Lacking Trasparency: The Transatlantic Trade and Investment Partnership on
Saturday August 19, 2017
   // Lacking Trasparency: The Transatlantic Trade and Investment Partnership

In 2010 the US mining and gas company, Renco, managed to successfully avoid having to pay compensation to Peruvian locals who were harmed due to pollution by their companies by successfully using a provision of the Peru-US Trade Agreement. Not satisfied with avoiding having to pay compensation, the company has since demanded $800 million from the Peruvian government as they argue that one of the companies they own, Doe Run, was forced into bankruptcy due to an expensive pollution clean-up which the Peruvian government required Doe Run to conduct.

It is with this understanding that on Monday 10th March last, the fourth round of negotiations of the Transatlantic Free Trade Agreement ( TAFTA )or the Transatlantic Trade and Investment Partnership (TTIP) got under way. In a nutshell, TTIP claims to be a free trade agreement between the US and EU which will lead to an increase in employment and income in both economic areas and create the largest free trade area in the world. This agreement, if implemented, will have far-reaching and potentially very dangerous consequences and yet practically nothing has been written on the subject in the media and discussion on the matter is worryingly absent.

Total disregard has thus far been shown to the citizens of both the US and the EU as this treaty is being kept secret from the populations who will be subjected to it, though not of course from the hundreds of corporate lawyers and lobbyists who are carefully writing them. The EU Commissioner for Trade, Karel de Gucht, had previously stated that he would not accept the US’s push to allow business interests a bigger role in negotiations before later stating that he was “ready to work in that direction”. Furthermore, US President Barack Obama has also added to the erosion of the democratic process by successfully securing approval from Congress for his fast-track negotiating authority. Therefore, a highly secretive, wholly undemocratic process is being pursued with the ultimate aim that ordinary citizens will be expected to accept this deal without question.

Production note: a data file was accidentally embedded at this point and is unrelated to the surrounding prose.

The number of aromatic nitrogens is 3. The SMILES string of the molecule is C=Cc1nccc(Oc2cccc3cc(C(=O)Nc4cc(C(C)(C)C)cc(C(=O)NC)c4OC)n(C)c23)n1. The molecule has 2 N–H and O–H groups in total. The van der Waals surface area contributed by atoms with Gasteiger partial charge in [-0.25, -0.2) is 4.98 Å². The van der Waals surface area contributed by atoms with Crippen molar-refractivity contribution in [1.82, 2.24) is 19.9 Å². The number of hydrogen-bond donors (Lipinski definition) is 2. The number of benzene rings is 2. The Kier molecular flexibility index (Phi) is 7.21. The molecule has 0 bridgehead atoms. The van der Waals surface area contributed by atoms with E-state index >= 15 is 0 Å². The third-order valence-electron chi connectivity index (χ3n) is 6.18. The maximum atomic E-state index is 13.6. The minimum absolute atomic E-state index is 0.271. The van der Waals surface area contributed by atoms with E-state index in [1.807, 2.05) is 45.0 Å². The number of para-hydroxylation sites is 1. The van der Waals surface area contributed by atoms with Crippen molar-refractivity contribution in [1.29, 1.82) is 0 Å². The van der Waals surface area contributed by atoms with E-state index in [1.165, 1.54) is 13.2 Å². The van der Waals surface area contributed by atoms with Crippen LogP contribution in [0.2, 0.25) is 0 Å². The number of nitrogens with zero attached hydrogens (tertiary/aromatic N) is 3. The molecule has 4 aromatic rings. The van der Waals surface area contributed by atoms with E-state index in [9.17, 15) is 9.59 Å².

Supporters of the treaty have argued that the negotiation and eventual implementation of this agreement will provide financial growth and jobs on both sides of the Atlantic. Responding to an article written by the journalist George Monbiot in which he criticized the TTIP, the Conservative British politician Ken Clarke stated “By best estimates, (the TTIP) will deliver a £10bn annual boost to the British economy alone, increase collective output by as much as £180bn, create thousands of jobs, and deliver lower prices and more choice to consumers.” However these figures have already been proven to be highly exaggerated and an inflated version of reality by Ferdi de Ville of Ghent University and Gabriel Siles-Brügge of the University of Manchester, in their study of the financial benefits of the TTIP . The main beneficiaries of this agreement will undoubtedly be the businesses and corporations who will have a much broader platform where they can maximise profits at the expense of the workers and operating with practical impunity thanks to the Investor State Dispute Settlement (ISDS) provision.